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Amorepacific Museum of Art shows more of contemporary art collection

Installation view of the exhibition “APMA, Chapter Three” at Amorepacific Museum of Art (APMA)
Installation view of the exhibition “APMA, Chapter Three” at Amorepacific Museum of Art (APMA)


The Amorepacific Museum of Art is circling back with a third edition of its collection, returning to contemporary art after a major exhibition of its Asian art from before the modern period.

The exhibition “APMA, Chapter Three” is the third exhibition presented by the museum since it has showcased the cosmetics giant Amorepacific Group’s art collection since 2019. Featuring contemporary art, the show presents around 50 artworks by renowned artists from Korea and abroad.

Installations by Korean artists Lee Bul and Choe U-ram are on display in one exhibition hall as a highlight of the show. 

Lee’s work on display includes “Crush,” “After Bruno Taut,” and “Cyborg W7,” which question human desires and our frustration from our pursuit of perfection. Choe explores excessive desire in relation to technological development through his kinetic sculptures of mechanical creatures. Choe’s “Ultima Mudfox,” which is the artist’s very first Anima-Machine series, is presented at the exhibition. 


Installation view of sculptural works by Lee Bul and Choe U-ram (APMA)
Installation view of sculptural works by Lee Bul and Choe U-ram (APMA)

The exhibition also features a special space dedicated to Korea’s renowned painter Kim Tschang-yeul who died on Jan. 5 at the age of 91. Kim is widely known for his signature water-drop paintings that he had explored for around 50 years. The dedicated space to the artist presents “Recurrence,” the painting series that started in the mid-1980s.

South African artist William Kentridge delves into the past and present of South Africa, particularly in regards to the enduring impact of apartheid policy. Although he is best known for his animated charcoal drawings, he is also an acclaimed director of theatrical productions featuring his artworks. The artist’s video work “KABOOM!” is played in the exhibition room, which tells the story of 2 million African porters and carriers who were forcibly drafted by the British, French and German forces during World War I.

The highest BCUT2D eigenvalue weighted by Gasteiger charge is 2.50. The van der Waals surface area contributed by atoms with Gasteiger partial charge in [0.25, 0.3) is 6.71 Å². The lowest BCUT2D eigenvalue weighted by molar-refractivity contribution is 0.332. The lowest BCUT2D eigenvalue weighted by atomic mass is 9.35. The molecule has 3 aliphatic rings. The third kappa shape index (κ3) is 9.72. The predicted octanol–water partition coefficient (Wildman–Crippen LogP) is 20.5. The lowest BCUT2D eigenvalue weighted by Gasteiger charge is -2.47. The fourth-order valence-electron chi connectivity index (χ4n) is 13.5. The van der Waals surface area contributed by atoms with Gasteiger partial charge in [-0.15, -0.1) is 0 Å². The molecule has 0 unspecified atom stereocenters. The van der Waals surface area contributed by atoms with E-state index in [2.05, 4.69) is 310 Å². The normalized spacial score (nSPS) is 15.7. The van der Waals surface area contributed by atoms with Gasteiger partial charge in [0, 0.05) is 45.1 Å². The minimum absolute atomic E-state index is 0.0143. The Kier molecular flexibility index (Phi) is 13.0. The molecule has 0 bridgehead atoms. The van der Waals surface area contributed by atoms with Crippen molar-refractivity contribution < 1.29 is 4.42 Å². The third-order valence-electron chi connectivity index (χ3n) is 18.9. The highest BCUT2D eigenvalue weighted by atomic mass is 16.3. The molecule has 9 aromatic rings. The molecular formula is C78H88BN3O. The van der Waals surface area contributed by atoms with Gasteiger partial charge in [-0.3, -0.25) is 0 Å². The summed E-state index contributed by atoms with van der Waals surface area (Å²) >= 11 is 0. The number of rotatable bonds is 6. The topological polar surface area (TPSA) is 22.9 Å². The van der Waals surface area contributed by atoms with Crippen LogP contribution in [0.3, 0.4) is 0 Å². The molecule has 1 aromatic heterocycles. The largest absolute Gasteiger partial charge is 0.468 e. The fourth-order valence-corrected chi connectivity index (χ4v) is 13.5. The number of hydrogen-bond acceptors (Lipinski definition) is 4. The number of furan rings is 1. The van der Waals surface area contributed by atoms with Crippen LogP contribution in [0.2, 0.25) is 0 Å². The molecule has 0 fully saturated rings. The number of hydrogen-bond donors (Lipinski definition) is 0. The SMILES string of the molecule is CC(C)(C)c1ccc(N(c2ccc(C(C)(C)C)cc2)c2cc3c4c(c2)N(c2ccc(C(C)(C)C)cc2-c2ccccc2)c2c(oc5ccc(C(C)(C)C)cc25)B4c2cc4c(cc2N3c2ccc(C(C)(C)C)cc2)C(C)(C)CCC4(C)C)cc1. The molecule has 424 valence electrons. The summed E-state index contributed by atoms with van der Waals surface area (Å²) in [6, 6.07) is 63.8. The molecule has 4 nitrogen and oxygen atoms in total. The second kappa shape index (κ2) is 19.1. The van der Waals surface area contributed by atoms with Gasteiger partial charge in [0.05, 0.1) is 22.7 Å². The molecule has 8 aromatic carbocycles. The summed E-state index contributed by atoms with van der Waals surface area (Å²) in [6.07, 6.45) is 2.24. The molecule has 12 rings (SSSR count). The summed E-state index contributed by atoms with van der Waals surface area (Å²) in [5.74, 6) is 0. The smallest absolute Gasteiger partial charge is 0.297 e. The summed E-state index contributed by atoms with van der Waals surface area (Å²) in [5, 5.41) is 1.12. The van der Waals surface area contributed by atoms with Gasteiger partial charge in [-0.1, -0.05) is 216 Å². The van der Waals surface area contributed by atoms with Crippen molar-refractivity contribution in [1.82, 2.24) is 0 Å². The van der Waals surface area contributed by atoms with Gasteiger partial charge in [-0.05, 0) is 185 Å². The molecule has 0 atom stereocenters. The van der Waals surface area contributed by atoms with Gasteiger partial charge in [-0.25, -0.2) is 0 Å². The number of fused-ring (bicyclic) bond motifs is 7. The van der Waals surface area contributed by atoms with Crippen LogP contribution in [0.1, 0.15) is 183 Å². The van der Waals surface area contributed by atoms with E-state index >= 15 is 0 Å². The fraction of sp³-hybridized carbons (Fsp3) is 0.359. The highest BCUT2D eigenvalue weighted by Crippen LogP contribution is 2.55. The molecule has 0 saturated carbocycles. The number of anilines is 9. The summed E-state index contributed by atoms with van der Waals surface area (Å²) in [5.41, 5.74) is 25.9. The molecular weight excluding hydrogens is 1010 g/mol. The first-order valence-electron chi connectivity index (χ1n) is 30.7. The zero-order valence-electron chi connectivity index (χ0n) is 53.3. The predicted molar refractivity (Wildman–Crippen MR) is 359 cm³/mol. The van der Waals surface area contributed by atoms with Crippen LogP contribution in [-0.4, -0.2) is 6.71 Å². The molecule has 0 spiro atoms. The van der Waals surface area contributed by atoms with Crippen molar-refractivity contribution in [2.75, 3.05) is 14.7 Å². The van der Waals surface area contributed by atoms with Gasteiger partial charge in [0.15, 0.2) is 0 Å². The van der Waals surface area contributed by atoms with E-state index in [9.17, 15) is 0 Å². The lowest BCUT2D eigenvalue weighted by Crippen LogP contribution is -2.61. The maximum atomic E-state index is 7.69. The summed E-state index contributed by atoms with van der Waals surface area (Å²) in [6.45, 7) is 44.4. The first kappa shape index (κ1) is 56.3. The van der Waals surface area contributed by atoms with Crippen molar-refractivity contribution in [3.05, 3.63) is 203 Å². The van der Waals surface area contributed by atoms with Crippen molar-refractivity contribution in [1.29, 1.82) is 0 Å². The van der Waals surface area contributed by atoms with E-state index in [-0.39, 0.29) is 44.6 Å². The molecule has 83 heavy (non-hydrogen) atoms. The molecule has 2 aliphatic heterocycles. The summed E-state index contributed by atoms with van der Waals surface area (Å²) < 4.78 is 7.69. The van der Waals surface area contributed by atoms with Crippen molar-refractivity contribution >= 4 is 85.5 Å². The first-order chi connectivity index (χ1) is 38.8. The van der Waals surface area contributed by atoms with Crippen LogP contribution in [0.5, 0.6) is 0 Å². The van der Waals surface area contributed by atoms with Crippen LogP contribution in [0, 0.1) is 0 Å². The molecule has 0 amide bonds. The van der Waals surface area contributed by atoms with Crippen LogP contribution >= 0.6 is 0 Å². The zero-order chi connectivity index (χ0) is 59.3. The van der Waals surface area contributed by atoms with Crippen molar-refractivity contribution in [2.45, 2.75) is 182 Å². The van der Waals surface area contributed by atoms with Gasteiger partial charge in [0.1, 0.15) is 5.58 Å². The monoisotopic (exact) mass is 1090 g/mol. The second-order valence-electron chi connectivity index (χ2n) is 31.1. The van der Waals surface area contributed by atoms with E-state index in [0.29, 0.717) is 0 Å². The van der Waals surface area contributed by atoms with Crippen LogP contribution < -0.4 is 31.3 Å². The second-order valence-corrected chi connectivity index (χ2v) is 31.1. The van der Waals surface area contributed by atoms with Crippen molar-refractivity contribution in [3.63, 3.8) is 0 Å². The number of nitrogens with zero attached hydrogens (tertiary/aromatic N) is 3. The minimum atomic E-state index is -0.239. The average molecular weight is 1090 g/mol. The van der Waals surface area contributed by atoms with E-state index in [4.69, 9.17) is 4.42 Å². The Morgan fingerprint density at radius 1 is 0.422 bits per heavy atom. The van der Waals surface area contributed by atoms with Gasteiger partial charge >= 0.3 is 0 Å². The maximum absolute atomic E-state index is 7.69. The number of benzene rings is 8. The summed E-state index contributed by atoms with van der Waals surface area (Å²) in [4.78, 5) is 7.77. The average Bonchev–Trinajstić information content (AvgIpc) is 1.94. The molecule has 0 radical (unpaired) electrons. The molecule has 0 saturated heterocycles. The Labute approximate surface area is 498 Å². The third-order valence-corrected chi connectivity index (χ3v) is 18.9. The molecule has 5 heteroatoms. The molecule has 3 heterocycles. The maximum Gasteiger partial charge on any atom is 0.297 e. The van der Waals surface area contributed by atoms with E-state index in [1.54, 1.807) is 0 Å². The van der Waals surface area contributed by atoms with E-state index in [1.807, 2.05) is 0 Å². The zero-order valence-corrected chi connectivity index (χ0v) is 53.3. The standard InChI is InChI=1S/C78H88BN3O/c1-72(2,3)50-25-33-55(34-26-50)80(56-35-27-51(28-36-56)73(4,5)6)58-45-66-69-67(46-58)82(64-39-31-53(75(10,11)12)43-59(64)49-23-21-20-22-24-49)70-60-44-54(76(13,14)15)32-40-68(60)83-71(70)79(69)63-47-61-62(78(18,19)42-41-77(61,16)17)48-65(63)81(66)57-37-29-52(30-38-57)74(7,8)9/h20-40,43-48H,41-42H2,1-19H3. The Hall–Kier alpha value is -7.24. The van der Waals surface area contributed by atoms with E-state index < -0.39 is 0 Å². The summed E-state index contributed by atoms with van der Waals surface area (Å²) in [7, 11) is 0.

The exhibition encompasses myriad themes and forms of contemporary art from the 1960s to the present. American artist Donald Judd who emphasizes the purity of objects by processing industrial materials into precise geometric shapes is among the artists whose works are showcased. His untitled work on display shows the 12 aluminum bars in different colors installed at regular intervals, highlighting their relation with the surrounding space as basic units of space and color.

Other artists include Steven Harrington, an artist and designer based in Los Angeles; Danh Vo, Vietnamese artist based in Denmark who delves into themes such as capitalism, colonialism and immigration; Rochelle Feinstein, a New York-based visual artist who is best known for her abstract paintings that incorporate text to approach both personal and social themes; and Adam Pendleton, American conceptual artist who combines images and texts that make references to diverse materials in African American history. 


"These Elements of Me” by Adam Pendleton (APMA)

The museum’s “APMA, Chapter One” in February 2019 unveiled the company’s contemporary art collection while the second show “APMA, Chapter Two” in July 2020 featured the collection of antique art presenting 1,500 artworks and two-state designated treasures. The third exhibition, which will run through Aug. 22, shows significant contemporary artworks which were not presented in the first exhibition.

Started as the Pacific Museum in 1979, the museum was reopened as the Amorepacific Museum of Art in 2018 inside the group’s new headquarters in Yongsan-gu, central Seoul. The company’s founder began collecting Korean artworks in the 1960s when he realized the importance of cultural heritage during a business trip to Paris, according to the museum.

The online reservation is required through the museum website in advance to visiting the museum.

By Park Yuna (yunapark@heraldcorp.com)

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